Ninety-eight was an indecent age to reach. As a younger man, Archie had imagined life to be a slippery, fleeting quicksilver moment like a fish you could never quite get your hands around. As a husband and father and employee and club member, he had felt the passage of time barreling fast.

But now he knew the filthy secret of life. Time isn’t short. Time excruciates.

His life has become a waiting room. He has read all the books on the shelves, all the magazines. He has seen all the shows he cares to see, the black and white oldies replay on mute. He doesn’t need the sound. He knows all the dialogue by memory. He has lost his enthusiasm for music, playing only the one opera on record player, letting it dig a deep, angry welt in the vinyl.

Doris died 30 years ago. At the time, it had felt too soon. She had passed too young. She had lived a good, happy life. She had been spared 30 years of cable news updates. She didn’t have to lose their daughter.

Helen was lost 14 years ago. Sixteen years after her mother. Sixteen years in which Helen had her father and her family, children of her own, to look after and help keep her grief at bay. But the grief gets us all, every one. Some call it depression. Some call it cancer. The name doesn’t matter. The malignancy catches us, each one, in the end.

Archie was impatient for his turn. And on occasion, he flips the channels, flipping past the Such and Such Headline News. The bloviating President. The forest fires. The stock market’s endless arrows. Zigzagging up in green. Zigzagging down in red. The panic. The turmoil. The same problems each year dressed in different clothes. He watches with detached interest, a fatal fascination. Each dispatch he imagines Death taking its step closer. So close, surely, Archie expects to see Death grinning out at him through the screen, asking to be invited into his home.

But no. And still he watches, to bear witness. His life with Doris and Helen has been his true life, not this shriveled, forgotten, useless thing. And if he were really honest with himself, he would say he watched the news as a way of letting go of his life. The world was burning. He was swimming out to sea.

More Thoughts on Chekhov as the Father of Flash Fiction

Yesterday, it seems I made too much of the difficulty of reading Anton Chekhov, too much of the opacity of his text, too much of his Russianess. I called him the father of flash fiction. That’s a statement worth explaining.

First, I should say that I love writing flash fiction but don’t alway love reading it. In the wrong hands, perhaps my own hands, flash fiction can feel lazy, an abbreviated form of story telling for the internet age where everything connects to everything and so nothing really ever stands entirely on its own. Flash fiction is often heavy on the flash and sparing on the fiction. There is a temptation to catch characters in the middle of doing something interesting without the need to define or understand how what they are doing affects or changes them. It is easy to introduce a quick character, punch the reader in the stomach with some powerful detail or twist and then take your leave. If the reader is aching from the well-placed punch, you must have told an impactful story.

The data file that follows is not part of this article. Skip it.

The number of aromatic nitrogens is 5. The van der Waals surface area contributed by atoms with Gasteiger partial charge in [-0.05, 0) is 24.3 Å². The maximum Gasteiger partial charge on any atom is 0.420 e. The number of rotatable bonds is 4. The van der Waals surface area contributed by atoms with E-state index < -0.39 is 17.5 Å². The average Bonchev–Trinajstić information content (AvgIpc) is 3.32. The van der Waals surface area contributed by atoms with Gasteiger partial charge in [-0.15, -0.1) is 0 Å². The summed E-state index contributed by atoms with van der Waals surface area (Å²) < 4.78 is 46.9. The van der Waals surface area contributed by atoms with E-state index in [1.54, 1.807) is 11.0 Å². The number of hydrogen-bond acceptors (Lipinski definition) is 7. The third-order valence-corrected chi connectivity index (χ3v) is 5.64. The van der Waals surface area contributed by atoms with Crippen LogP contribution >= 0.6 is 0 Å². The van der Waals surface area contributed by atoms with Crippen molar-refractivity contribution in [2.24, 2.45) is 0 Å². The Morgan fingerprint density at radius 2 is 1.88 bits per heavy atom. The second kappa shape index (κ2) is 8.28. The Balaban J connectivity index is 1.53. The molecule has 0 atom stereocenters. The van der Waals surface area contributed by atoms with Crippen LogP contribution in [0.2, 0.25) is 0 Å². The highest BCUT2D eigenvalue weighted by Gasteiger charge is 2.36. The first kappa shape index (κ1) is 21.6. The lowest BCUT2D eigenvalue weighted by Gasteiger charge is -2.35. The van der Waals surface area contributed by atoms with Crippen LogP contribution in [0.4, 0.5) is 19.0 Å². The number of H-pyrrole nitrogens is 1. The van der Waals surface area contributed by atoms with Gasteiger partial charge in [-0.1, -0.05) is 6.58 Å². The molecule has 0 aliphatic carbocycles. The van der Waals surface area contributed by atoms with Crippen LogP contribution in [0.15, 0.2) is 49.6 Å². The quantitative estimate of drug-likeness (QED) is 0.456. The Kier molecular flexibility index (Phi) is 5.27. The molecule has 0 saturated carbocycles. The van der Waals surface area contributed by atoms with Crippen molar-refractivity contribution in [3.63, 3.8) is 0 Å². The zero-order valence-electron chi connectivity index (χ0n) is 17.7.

Successful flash fiction should haunt a reader. The quickness of action, the spareness and specificity of detail should unsettle the reader and leave them wanting to glimpse a bit more. Successful flash fiction is like haiku. It should guide a reader through a specific, concrete physical reality, bring them to the edge of epiphany and then push them over with both hands. The reader of flash fiction, like the reader of haiku, tumbles headlong into a realization that is not contained or expressed in the story. It is a realization or understanding that does not belong to the writer.

This, it seems, is the mystery and wonder of Chekhov. I don’t understand most of his stories, but I don’t understand them in the way I don’t understand haiku or a zen koan. I know there’s something there. I just cannot always apprehend it. Most of this has to do with narrative choice. Chekhov explores moments that other writers tend to ignore. My favorite, and most accessible, of Chekhov’s stories is “The Lady with the Dog” in which he tells of an adulterous affair. At its center, a young married woman takes a vacation without her husband and meets an older, womanizing rake. His predatory nature draws him to the mysterious woman on the beach, the lady with the dog. He approaches her for conquest, but, quite accidentally, falls in love.

In other hands, the story would be a tawdry account of passions whetted and cooled, followed by the inevitable weighing of moral and ethical cost. Their impermissible love would set a trap and the story would be the trap closing, ensnaring them in its crushing, moral jaws. Instead, Chekhov offers the story of a man who wakes up to his own life and finds the simplest pleasures and joys offer complication and challenge. Their joy and sorry are not the price or reward. Their joy and sorry are just life. Nothing really special after all.